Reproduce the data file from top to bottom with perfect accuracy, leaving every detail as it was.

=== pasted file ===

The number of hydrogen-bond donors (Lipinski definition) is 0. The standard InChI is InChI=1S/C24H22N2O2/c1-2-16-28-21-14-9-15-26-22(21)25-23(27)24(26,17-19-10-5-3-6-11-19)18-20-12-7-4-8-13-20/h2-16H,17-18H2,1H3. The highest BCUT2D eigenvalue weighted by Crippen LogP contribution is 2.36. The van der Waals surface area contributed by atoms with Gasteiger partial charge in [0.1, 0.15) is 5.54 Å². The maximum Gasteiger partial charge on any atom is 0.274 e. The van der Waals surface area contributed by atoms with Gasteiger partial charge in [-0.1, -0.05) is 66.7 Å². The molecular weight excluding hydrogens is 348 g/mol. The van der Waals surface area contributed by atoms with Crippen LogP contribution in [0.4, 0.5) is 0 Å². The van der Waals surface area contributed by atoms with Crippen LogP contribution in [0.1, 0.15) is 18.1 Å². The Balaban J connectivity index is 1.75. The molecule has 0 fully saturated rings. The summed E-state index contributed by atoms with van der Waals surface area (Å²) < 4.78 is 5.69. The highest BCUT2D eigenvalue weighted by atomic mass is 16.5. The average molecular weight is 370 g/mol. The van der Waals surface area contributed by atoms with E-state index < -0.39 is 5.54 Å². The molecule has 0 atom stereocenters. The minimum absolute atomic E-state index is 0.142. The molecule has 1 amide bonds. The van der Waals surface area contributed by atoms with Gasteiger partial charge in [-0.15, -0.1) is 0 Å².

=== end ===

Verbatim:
The number of hydrogen-bond donors (Lipinski definition) is 0. The standard InChI is InChI=1S/C24H22N2O2/c1-2-16-28-21-14-9-15-26-22(21)25-23(27)24(26,17-19-10-5-3-6-11-19)18-20-12-7-4-8-13-20/h2-16H,17-18H2,1H3. The highest BCUT2D eigenvalue weighted by Crippen LogP contribution is 2.36. The van der Waals surface area contributed by atoms with Gasteiger partial charge in [0.1, 0.15) is 5.54 Å². The maximum Gasteiger partial charge on any atom is 0.274 e. The van der Waals surface area contributed by atoms with Gasteiger partial charge in [-0.1, -0.05) is 66.7 Å². The molecular weight excluding hydrogens is 348 g/mol. The van der Waals surface area contributed by atoms with Crippen LogP contribution in [0.4, 0.5) is 0 Å². The van der Waals surface area contributed by atoms with Crippen LogP contribution in [0.1, 0.15) is 18.1 Å². The Balaban J connectivity index is 1.75. The molecule has 0 fully saturated rings. The summed E-state index contributed by atoms with van der Waals surface area (Å²) < 4.78 is 5.69. The highest BCUT2D eigenvalue weighted by atomic mass is 16.5. The average molecular weight is 370 g/mol. The van der Waals surface area contributed by atoms with E-state index < -0.39 is 5.54 Å². The molecule has 0 atom stereocenters. The minimum absolute atomic E-state index is 0.142. The molecule has 1 amide bonds. The van der Waals surface area contributed by atoms with Gasteiger partial charge in [-0.15, -0.1) is 0 Å².